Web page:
Binging on all those Tiny House TV shows featuring unique designs, creative storage solutions, minimalistic living, and many who say they have financial freedom can entice you to wanting to go tiny. The two big questions that many think they’ve conquered are 1) can one live without all the “stuff”? and 2) can we live in 200-400 square feet of space? Do you feel you’re ready since you’ve answered these questions? Your vision is important, but going tiny requires a bit more. Time for a tiny house reality check.
Here are three important topics to consider that often isn’t covered in those exciting TV shows: Finances; location; and Try It Out.
There are a lot of things to consider. One is what kind of tiny home you want. (Check out “Research for Tiny Home Options” ) Another is what is your reason for going tiny? To save money, to be eco-friendly, to live near your children as you age in place?
My reasons are to live more minimally while traveling more. While in the process of renovating “Wednesday the Airstream” , I had a gig at a tiny house builder (Tiny SMART House). This is a fantastic opportunity to learn more about something I’m passionate about, and share insights with you.
Reality Check: Finances
The basic question is “what is your budget?”
Per the Washington Post, median house prices are expected to grow to $270,400 in 2020. The cost is much higher if you live in any of the major cities (like I did when I lived outside New York City, where my average size house was sold for over a half million dollars). What do you think the average cost for a tiny house would be? There is a range, but basically you will spend between $40,000 – $80,000 (with the national average being $65k).
There are so many stories out there about how people have minimized their expenses and paid off big debts. Or how they avoided a big mortgage with high monthly payments. But you need to afford the tiny house first.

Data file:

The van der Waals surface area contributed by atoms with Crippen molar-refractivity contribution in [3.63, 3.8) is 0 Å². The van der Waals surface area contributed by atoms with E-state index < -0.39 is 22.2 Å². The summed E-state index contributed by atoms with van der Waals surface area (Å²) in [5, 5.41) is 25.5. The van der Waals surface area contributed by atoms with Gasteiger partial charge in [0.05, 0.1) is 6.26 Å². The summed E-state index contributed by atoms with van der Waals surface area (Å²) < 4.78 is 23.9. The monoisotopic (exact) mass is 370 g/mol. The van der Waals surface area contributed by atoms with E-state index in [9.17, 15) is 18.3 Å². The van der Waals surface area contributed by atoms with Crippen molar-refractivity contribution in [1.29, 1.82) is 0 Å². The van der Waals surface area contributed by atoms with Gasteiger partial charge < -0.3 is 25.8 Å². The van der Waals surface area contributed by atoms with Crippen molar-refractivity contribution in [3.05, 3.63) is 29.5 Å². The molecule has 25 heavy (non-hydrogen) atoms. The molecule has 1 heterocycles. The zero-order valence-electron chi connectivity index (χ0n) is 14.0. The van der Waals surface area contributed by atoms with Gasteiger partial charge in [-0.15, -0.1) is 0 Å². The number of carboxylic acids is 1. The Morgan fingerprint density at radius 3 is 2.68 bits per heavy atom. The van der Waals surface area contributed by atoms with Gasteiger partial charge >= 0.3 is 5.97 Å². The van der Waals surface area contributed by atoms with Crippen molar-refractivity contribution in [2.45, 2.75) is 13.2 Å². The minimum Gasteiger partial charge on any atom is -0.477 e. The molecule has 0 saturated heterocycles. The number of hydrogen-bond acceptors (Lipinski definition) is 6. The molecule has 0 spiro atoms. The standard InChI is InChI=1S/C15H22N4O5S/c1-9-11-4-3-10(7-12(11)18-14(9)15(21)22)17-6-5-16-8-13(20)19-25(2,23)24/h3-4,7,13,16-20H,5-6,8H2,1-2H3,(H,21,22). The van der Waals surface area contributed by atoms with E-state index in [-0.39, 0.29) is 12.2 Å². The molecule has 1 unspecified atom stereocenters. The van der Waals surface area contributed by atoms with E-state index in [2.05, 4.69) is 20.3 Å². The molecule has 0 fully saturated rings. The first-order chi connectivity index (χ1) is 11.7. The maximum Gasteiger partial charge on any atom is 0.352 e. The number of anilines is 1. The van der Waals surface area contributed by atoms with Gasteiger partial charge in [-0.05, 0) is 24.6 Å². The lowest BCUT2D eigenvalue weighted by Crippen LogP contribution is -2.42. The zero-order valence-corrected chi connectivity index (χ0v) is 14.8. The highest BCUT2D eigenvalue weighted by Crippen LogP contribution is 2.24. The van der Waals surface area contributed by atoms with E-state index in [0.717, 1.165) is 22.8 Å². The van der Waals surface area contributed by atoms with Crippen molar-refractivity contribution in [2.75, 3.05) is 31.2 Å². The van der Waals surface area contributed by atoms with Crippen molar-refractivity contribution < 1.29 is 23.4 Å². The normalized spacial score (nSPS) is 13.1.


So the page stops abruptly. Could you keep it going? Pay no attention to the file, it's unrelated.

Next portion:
- Have you taken a good, hard look at your financial picture? Do you know your debt load/income ratio? Your credit score?
- What kind of cash will you need saved up? The down payment. Or maybe a full purchase price (we bought our vintage Airstream outright).
- Do you already own a home? What are your plans for that? Sell, rent or borrow against it? What are the tax implications?
- Do you want to build it yourself? Most of these costs you will have to bear upfront.
- Do you want to buy one already built? Make sure you have a house inspector check it out. If it’s a tiny house on wheels (aka THOW), is it RVIA certified, have a VIN and license plate?
- Do you want a custom one built for you? Are you willing to take the risk of a local contractor who may or may not have this kind of specific experience. There are tiny house builders all over the country. Are you willing to find a specific tiny house builder, and pay for transportation? (Another added cost).
Getting a loan
If you’re not paying cash, you need to research how to finance it. Tiny homes fall into a real tricky area. Most mortgage companies won’t touch homes of certain (small) sizes. One rationale is they don’t have “comps” and they are concerned about the reliability of the structures. Some lenders require the RV or house be built prior to financing (which is even more of a challenge if your custom tiny house builder needs payment up front for materials!).
- If you have a home, consider a Home Equity Line of Credit (HELOC)